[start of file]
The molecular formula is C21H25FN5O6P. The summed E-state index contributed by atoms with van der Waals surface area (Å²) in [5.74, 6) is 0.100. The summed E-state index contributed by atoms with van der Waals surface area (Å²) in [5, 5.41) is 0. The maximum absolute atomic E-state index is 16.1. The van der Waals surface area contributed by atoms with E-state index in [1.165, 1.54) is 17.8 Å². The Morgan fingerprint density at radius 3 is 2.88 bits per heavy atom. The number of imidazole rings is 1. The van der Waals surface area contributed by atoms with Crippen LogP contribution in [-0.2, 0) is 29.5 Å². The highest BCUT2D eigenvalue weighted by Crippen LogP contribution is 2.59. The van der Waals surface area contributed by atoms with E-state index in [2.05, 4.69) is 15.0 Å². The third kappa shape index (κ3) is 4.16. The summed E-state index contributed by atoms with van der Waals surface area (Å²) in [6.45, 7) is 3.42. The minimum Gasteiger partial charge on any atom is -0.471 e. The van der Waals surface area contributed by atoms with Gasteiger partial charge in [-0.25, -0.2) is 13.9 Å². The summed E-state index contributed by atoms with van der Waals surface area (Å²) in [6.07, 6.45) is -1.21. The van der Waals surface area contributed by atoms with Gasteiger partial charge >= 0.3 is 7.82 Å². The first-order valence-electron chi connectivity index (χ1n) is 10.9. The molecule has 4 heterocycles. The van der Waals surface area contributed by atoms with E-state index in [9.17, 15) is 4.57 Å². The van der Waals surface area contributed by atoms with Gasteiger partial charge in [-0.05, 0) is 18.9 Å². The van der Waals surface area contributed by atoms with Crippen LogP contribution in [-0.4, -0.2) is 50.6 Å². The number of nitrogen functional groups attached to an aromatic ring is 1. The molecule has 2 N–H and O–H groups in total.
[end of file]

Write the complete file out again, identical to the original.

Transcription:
The molecular formula is C21H25FN5O6P. The summed E-state index contributed by atoms with van der Waals surface area (Å²) in [5.74, 6) is 0.100. The summed E-state index contributed by atoms with van der Waals surface area (Å²) in [5, 5.41) is 0. The maximum absolute atomic E-state index is 16.1. The van der Waals surface area contributed by atoms with E-state index in [1.165, 1.54) is 17.8 Å². The Morgan fingerprint density at radius 3 is 2.88 bits per heavy atom. The number of imidazole rings is 1. The van der Waals surface area contributed by atoms with Crippen LogP contribution in [-0.2, 0) is 29.5 Å². The highest BCUT2D eigenvalue weighted by Crippen LogP contribution is 2.59. The van der Waals surface area contributed by atoms with E-state index in [2.05, 4.69) is 15.0 Å². The third kappa shape index (κ3) is 4.16. The summed E-state index contributed by atoms with van der Waals surface area (Å²) in [6.45, 7) is 3.42. The minimum Gasteiger partial charge on any atom is -0.471 e. The van der Waals surface area contributed by atoms with Gasteiger partial charge in [-0.25, -0.2) is 13.9 Å². The summed E-state index contributed by atoms with van der Waals surface area (Å²) in [6.07, 6.45) is -1.21. The van der Waals surface area contributed by atoms with Gasteiger partial charge >= 0.3 is 7.82 Å². The first-order valence-electron chi connectivity index (χ1n) is 10.9. The molecule has 4 heterocycles. The van der Waals surface area contributed by atoms with E-state index in [9.17, 15) is 4.57 Å². The van der Waals surface area contributed by atoms with Gasteiger partial charge in [-0.05, 0) is 18.9 Å². The van der Waals surface area contributed by atoms with Crippen LogP contribution in [-0.4, -0.2) is 50.6 Å². The number of nitrogen functional groups attached to an aromatic ring is 1. The molecule has 2 N–H and O–H groups in total.